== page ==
Monday, June 4, 2012

Avoid burnout

Burnout is a state of wreckage, emotional apathy and depression due to protracted levels of high strains, usually related to superfluous work environment or domestic demands. People who feel a lack of control over their environment, who have unclear expectations placed on them, who receive little recognition, lack social support are at the highest risk of burnout. In other words, anyone who feels overworked and undervalued is at risk of burnout   

Burnout is a common phenomenon in today’s corporate world. Every employee irrespective of tenure or position undergoes this situation. In order to achieve targeted corporate goals and to sustain business growth, all employees are required to deliver their best. Their day to day assignments demanding the best performance pull them into tremendous anxiety and the pressure is built up.  A cyclic phenomenon goes on and on. Time bound critical tasks cast fatigue, boredom and exhaustion on the employees which further rebound depression on them.  These are all classic manifestations of burnout. Now, one has to understand how burnout evolves at workplace. Even after best efforts, if you fail to produce desired results, or your accomplishments achieved through maximum pains and talents are not well recognized by your superiors may pull you to resentment and frustration. This will be having a direct bearing on your psychophysics and can cause hypertension and lastly weaken your defense mechanism. On the contrary, it is also seen that the people who are well acclaimed by their bosses for their accomplishments do not encounter burnout.

Symptoms of Burnout

Signs of burnout do not appear spontaneously, but grow gradually. Jadedness, lack of concentration and pushback at workplace are the symptoms of burnout. Once you are engulfed with them, you seem to be helpless and weary; lose interest in work, and your personal relationship with others is endangered.  Sometimes, burnout becomes so serious that one loses interest in life.  Because of exhaustion, one loses courage to return to a normal lifestyle. However, it is also seen that burnout can’t encircle those who, by their grit and determination, have earlier shown immense results in their assignments. But, consciously or unconsciously they invite burnout through the endeavours they put in to achieve targeted goals. Thereafter they are found to be caught up in a situation where their professional life is imbalanced; they are also found to whine and find nukes in their ability.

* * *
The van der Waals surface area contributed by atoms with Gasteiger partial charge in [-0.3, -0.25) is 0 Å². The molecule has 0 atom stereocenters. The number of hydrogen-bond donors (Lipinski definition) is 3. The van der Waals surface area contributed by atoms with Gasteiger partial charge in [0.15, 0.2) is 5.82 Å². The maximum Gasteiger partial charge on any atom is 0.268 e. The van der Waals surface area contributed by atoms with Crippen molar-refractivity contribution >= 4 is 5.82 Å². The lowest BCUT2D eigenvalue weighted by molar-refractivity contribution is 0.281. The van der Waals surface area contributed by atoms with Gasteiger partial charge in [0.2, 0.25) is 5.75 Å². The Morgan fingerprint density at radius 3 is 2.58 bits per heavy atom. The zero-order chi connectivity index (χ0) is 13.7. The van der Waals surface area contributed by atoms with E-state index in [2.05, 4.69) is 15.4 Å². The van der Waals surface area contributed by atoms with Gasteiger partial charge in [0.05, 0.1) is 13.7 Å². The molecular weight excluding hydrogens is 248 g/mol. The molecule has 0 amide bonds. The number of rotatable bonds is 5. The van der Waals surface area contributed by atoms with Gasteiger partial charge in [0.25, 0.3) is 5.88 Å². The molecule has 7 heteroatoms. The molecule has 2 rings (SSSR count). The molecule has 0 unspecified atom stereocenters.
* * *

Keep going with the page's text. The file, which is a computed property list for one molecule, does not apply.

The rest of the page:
Causes of Burnout

v  High pitched targets set by superiors which are next to impossible to achieve.
v  Irrelevant assignments poured into your basket because of your image as a brilliant performer and a doer.
v  Extra ordinary work pressure
v  Ambiguity about roles and responsibilities.
v  Continuous & frequent reshuffling of goals within a short period.
v  Conflict management policies and overlapping function

As an act of precaution, a manager should make out the early sign of burnout to his staff and address to it so that the employees are not put into unwanted situation. He should counsel the employees and reduce the burden of work pressure.  In this way, employees’ confidence is regained and his enlivenment towards the work is intact, and thus he helps the respective employee to overcome the beginning of burnout situation.

Preventing burnout

If you recognize the warning signs of imminent burnout, remember that it will only get worsen if you leave it alone. But if you take steps to get the life back into balance, you can prevent burnout from becoming a full-blown breakdown.

Burnout prevention tips

  • Start the day with relaxes. Rather jumping out of bed as soon as you wake up, spend at least fifteen minutes meditating, writing in your journal, doing gentle stretches, or reading something that inspires you.

  • Adopt healthy eating, exercising, and sleeping habits. When you eat right, engage in regular physical activity, and get plenty of rest, you have the energy and resilience to deal with life’s hassles and demands.